Accounting Internship Experience-II
    Cody Morris, Tiffany Seamon, Jerrell Fernandez
    Mentor: Steve Mellum

    The accounting internship program is a professional field experience available to senior accounting majors in the School of Management and Leadership. Past internship sponsors have reported how valuable the program has been to their organization and its role in providing support for respective clients. A case study design is used to assess learning outcomes for the field experience. For a period of eleven weeks we took on full-time entry-level employment responsibilities. These responsibilities were designed to introduce us to an accounting organization’s day-to-day operations and required us to apply accounting theory to practice. The organizations we worked with during our internship experience were local and national Certified Public Accounting firms and private industry. Outcomes of this program include: (1) valuable work experience, (2) guidance and direction for career planning, (3) enhanced development of strong work habits, and (4) creation of a portfolio to display professional accomplishments. We describe the entire internship process from the interview to the exit interview on our last day on the job.

    Sustainable Parking at Universities: The Case of Capital University
    Erik Morris, Neal Coughlin, Mitchell Auchmuty, Justin Knight, Kevin Clark, Mohamed Camara
    Mentor: M. Ali Ülkü

    Sustainability is all about smart use of limited resources; therefore, it is at the heart of the science of Operations Management. We investigate possible parking issues at universities, taking Capital University as case study. Research included calculating the number of parking lots around campus with their capacity. It involved getting detailed pictures of parking lots and the map of the entire campus area. Students were interviewed to determine what problems they face the most, pertaining to parking. We identified various approaches that are feasible and applicable at minimum cost and calculated the average carbon footprint of a Capital student. These proposals have been justified, as they have been applied in different universities across the nation and have been proven to be effective. Among others, we recommend increasing bicycle usage, on-call shuttles, carpooling and park & ride programs. We also promote walking, especially for those living close to campus. Furthermore, we provide an overview of world universities where they exemplify sustainable parking.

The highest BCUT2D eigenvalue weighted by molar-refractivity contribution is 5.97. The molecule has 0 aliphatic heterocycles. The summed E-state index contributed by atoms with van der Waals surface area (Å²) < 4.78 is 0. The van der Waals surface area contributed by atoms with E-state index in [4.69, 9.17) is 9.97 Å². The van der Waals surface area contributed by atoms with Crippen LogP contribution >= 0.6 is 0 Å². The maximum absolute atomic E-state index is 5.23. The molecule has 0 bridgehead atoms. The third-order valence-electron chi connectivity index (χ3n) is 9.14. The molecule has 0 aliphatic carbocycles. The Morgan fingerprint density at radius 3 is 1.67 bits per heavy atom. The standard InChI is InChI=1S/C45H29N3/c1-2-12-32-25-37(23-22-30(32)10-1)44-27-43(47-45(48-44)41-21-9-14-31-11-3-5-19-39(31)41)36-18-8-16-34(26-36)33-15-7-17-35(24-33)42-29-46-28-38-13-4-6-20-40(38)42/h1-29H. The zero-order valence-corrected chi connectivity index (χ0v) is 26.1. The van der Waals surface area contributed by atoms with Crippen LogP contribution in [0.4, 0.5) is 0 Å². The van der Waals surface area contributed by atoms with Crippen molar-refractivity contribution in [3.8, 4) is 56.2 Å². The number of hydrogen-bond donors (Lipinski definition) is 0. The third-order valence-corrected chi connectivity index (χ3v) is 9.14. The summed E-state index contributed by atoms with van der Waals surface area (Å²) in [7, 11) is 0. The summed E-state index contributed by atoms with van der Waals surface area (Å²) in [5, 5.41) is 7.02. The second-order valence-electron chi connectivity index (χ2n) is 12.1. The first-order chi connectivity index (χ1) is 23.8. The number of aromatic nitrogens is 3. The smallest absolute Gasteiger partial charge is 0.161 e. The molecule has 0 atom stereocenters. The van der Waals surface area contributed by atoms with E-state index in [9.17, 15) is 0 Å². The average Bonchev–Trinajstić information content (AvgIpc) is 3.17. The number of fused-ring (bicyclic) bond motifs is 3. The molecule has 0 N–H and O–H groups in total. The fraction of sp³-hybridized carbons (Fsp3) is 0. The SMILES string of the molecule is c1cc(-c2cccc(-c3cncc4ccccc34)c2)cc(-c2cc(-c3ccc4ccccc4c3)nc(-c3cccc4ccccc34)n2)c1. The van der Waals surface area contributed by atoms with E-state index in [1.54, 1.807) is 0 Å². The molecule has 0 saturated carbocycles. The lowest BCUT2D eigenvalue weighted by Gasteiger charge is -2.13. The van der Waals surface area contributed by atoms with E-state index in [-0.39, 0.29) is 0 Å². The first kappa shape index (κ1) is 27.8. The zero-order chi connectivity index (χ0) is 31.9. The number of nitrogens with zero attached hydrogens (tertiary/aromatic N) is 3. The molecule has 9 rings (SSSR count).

Moor Consultants Internship: Freedom À La Cart
    Jenna Toney
    Mentor: Lynn Dailey, David Schwantes

    The Moor Consultants Program is an internship program for high achieving business students. Each semester a student is chosen to complete an internship with a local social enterprise. The internship is sponsored by the George Moor Chair in Business and Economics: participating social enterprises receive free business consulting to further their social missions. The social enterprise chosen for spring 2013 was Freedom a la Cart, a food cart and catering service that works to fight human trafficking through employing survivors. Freedom à la Cart helps survivors move towards sustainable livelihoods and aids in the restoration of their lives. Freedom à la Cart employees learn vital life skills while creating delicious food from scratch: it is Cause Cuisine! My objective for Freedom a la Cart was to gain more name recognition in not only the Columbus area, but also on the web. To accomplish this goal, I assisted in the direct marketing of its new boxed lunch menu. I also assisted in its social media marketing by conducting research on current trends in order to make recommendations on future promotional efforts. I then implemented some of these recommendations.

    Accounting Internship Experience-I
    James Weaver, Brian Rowan, Rose Lane
    Mentor: Steve Mellum

    The accounting internship program is a professional field experience available to senior accounting majors in the School of Management and Leadership. Past internship sponsors have reported how valuable the program has been to their organization and its role in providing support for respective clients. A case study design is used to assess learning outcomes for the field experience. For a period of ten or eleven weeks we took on full-time entry-level employment responsibilities. These responsibilities were designed to introduce us to an accounting organization’s day-to-day operations and required us to apply accounting theory to practice. The organizations we worked with during our internship experience were local and national Certified Public Accounting firms and private industry. Outcomes of this program include: (1) valuable work experience, (2) guidance and direction for career planning, (3) enhanced development of strong work habits, and (4) creation of a portfolio to display professional accomplishments. We describe the entire internship process from the interview process to the exit interview on our last day on the job.